Ellisville Mayor Adam Paul, according to a lie detector test he took, did not drink vodka at city hall -- but given the long list of allegations he is facing from city officials trying to impeach him, he could probably use a drink.
The accusations from city officials include cursing, drinking at meetings, disclosing confidential information, violating the city charter, requesting a gun and badge, failing to control public outbursts, ordering people to be removed from meetings -- and much, much more.
"It is beyond crazy," his attorney Chet Pleban tells Daily RFT. "There is a lot of animosity."
That seems clear from an eleven-page document, on view below, outlining the mayor's alleged offenses. But has he convinced his opponents that he was not consuming alcohol at work?
At a council meeting on Wednesday night, those in the city working to impeach Paul did agree to drop some of the charges from the very long list of offenses they have officially brought forward in an effort to impeach the mayor. Included in the charges he is no longer facing are drinking and using profanity.
The original allegations in the City Council report said:
On a date unknown, but at a closed meeting in the City Hall conference room during the summer of 2012, City Manager [Kevin] Bookout was sitting next to Mayor Paul, who was drinking something. The Manager smelled alcohol on the Mayor's breath and asked the Mayor what he was drinking. The Mayor admitted to the City Manager that he was drinking vodka.
Another accusation said:
After the May 2, 2012 meeting, Mayor Paul, without cause or provocation, verbally confronted resident Katie James, stating in a loud voice "Do not tell me how to run my f'ing meeting. This is my f'ing seat."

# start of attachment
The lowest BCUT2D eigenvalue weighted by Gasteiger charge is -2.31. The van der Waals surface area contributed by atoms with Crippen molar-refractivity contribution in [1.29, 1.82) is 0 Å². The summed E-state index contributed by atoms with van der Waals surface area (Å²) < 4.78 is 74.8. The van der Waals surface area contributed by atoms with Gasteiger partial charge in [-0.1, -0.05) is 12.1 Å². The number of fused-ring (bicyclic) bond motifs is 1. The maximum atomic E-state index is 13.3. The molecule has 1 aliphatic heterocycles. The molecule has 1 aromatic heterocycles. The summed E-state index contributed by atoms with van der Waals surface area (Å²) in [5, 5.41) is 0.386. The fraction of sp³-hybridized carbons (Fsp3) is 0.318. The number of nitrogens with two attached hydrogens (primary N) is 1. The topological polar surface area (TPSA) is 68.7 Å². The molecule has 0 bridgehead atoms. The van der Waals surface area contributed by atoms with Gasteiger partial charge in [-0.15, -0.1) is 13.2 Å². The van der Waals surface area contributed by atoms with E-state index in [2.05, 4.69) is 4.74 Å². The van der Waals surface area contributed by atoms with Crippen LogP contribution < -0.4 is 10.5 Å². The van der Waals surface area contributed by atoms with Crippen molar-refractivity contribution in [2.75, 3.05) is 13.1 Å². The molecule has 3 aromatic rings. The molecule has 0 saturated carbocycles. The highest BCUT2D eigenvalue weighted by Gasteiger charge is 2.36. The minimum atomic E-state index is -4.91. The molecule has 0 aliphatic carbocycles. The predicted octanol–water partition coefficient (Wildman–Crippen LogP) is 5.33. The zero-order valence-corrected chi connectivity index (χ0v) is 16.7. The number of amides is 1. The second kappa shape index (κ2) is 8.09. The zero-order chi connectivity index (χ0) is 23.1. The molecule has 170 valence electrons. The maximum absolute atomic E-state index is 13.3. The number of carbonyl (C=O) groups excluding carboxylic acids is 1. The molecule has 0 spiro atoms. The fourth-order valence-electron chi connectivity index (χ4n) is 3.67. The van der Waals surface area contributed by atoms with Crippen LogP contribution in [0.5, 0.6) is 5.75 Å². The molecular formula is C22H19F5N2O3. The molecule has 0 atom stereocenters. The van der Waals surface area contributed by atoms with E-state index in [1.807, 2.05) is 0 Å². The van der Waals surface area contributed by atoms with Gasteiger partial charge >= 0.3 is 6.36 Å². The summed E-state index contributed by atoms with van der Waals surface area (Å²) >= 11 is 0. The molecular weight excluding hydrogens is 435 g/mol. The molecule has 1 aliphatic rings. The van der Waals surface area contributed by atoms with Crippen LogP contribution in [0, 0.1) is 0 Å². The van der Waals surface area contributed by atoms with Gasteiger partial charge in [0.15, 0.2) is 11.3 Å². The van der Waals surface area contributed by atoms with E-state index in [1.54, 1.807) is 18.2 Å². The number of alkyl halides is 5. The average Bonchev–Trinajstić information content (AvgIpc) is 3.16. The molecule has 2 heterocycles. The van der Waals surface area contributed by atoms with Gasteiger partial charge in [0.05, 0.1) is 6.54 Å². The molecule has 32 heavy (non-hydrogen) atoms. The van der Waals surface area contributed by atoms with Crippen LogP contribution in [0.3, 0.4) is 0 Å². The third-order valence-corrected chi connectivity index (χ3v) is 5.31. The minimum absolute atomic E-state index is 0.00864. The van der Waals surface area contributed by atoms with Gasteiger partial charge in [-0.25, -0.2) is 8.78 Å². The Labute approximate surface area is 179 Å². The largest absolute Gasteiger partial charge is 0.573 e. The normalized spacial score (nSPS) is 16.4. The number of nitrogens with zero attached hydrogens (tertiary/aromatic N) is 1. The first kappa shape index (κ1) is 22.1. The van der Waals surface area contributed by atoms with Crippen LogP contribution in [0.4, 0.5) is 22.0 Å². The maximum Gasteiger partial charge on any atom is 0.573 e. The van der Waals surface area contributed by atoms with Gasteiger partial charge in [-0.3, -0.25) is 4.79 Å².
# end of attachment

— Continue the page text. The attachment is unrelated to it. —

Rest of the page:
Mayor Paul personally attacked his fellow council members and again used profanity during the public meeting, saying "shit" in the course of objecting to legislation.
While the cussing and drinking accusations have been removed from the impeachment effort, they've already done a lot of damage, says Pleban.
"He's got a family. He's got to live in that community," his attorney tells us. "He has a job beyond being the mayor. When you suggest to somebody that the mayor is a drunkard and drinking at meetings, drinking on the job, it's not a career enhancer."
Continue for more details on the impeachment effort and the full charges.
Paul took a polygraph test, said he did not drink on the job -- and passed, Pleban says.
"That allegation goes back to the summer of 2012. I can't imagine for the life of me, if somebody is drinking alcohol in the summer of 2012, why it would be coming out now almost a year later other than the purpose of running him out of office," he adds.
City Attorney Paul Martin told the Post-Dispatch that those charges were dropped because drinking alcohol and swearing are not impeachable offenses. (Martin did not return Daily RFT's request for comment yesterday).
While those charges were removed from the formal motion to impeach Paul -- who was suspended in the meantime -- a great deal of other accusations remain, some of which include somewhat wonky charter rule arguments.
Pleban says that when Paul originally campaigned, he ran on a platform against a Walmart development -- and that the backlash he is facing now is political. With City Council elections next month, Pleban says, his opponents want to oust him before there may not be enough members who oppose him due to term limits. (If he's not impeached, Paul's term will continue past the election).
There will be an impeachment hearing on March 27 on this matter, which is a civil administrative case.
One of the complaints that Pleban says is the most absurd is an allegation that he requested that "as mayor, he be issued a gun and a badge."
"The mayor asked if he got a badge and a gun...because he did not want a badge and a gun," Pleban says, explaining that he and his family wanted to make sure he wasn't going to bring home a gun.
He adds, "It's not more of an impeachable offense than flying to the moon."
Here's the City Council document that includes the impeachment accusations.